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Black residents 6 times more likely to experience force from Pierce County deputies, study finds

Pierce County issued a report that paints a startling picture when it comes to its sheriff’s department's relationship with the Black community.

TACOMA, Wash. — A criminal justice workgroup put together by Pierce County Executive Bruce Dammeier issued a report to examine use-of-force incidents by the Pierce County Sheriff’s Department.

The group looked into which demographics are most impacted. While the report doesn’t address if use of force was reasonable or justified in the incidents, the findings show a stark contrast along racial lines.

They found from 2016 to 2020, Pierce County’s Black residents experienced force at a rate almost six times higher than their white counterparts, a total of 87 more use-of-force incidents.

The numbers go even higher when you look at Black children.

The report says Black residents under the age of 17 are seven to 13 times more likely to experience use of force in their interactions with the Pierce County Sheriff's Department. They also represent almost 40% of use-of-force incidents.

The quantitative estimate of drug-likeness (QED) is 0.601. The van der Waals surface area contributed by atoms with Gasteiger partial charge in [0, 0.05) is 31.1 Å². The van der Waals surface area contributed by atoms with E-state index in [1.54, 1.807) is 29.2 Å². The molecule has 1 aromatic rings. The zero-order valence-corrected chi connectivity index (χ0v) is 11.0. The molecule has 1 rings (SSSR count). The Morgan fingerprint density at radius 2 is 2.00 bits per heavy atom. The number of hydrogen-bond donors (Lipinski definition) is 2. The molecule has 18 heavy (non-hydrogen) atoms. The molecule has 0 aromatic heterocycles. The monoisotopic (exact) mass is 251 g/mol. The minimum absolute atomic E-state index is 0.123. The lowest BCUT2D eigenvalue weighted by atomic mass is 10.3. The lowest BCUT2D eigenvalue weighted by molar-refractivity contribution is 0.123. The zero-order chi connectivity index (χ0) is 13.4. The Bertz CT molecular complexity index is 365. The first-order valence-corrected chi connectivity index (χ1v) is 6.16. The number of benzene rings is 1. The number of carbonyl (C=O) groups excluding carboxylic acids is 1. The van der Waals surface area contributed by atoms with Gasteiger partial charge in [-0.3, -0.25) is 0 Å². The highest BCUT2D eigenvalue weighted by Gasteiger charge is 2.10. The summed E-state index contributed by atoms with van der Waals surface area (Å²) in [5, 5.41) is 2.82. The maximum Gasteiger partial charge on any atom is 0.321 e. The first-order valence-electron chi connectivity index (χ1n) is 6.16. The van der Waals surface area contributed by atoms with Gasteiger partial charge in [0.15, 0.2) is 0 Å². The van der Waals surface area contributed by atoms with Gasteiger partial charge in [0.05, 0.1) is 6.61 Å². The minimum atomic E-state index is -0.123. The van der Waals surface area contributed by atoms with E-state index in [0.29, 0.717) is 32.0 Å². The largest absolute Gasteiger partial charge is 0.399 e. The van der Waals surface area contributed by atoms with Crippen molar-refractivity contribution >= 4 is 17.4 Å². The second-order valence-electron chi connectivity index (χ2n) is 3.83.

For Tim Reynon, a member of the Washington Coalition for Police Accountability, the numbers are disappointing, but not surprising.

“The numbers among Black and Brown people, particularly Black people, it was astonishing,” Reynon said. “Our communities have been experiencing this and living this for generations, so it just confirmed what we already knew.”

The Washington Black Lives Matter Alliance put out a statement in response to the study and is calling for the Department of Justice to launch a civil rights investigation into the disproportionate use of excessive force against Black people and people of color by the Pierce County Sheriff’s Department.

RELATED: Pierce County Jail faces accusations of sexism and racism in new lawsuit

During a public safety meeting held earlier this month, Pierce County Councilmember Ryan Mello asked what the sheriff's department would do "now that the disproportionality is so easily documented.”

Chief Kevin Roberts said that they’d analyze the numbers for more context, especially among juvenile interactions.

But Reynon said the time for analysis has passed.

“The numbers are clear. I don’t know how much more you need to analyze the numbers,” Reynon said. “Now is the time to start taking action to change the culture of policing in Pierce County.”

Reynon suggested that action should not only be improved training, the sheriff's department should also reach out to the community it serves and look for their input to improve the community’s relationship with law enforcement.

“Engaging with the community in the development of policies and practices, I think, would go a long way in building that trust and building those relationships again with our communities,” Reynon said.

RELATED: Despite differences, two Washington men find common ground on police investigation board

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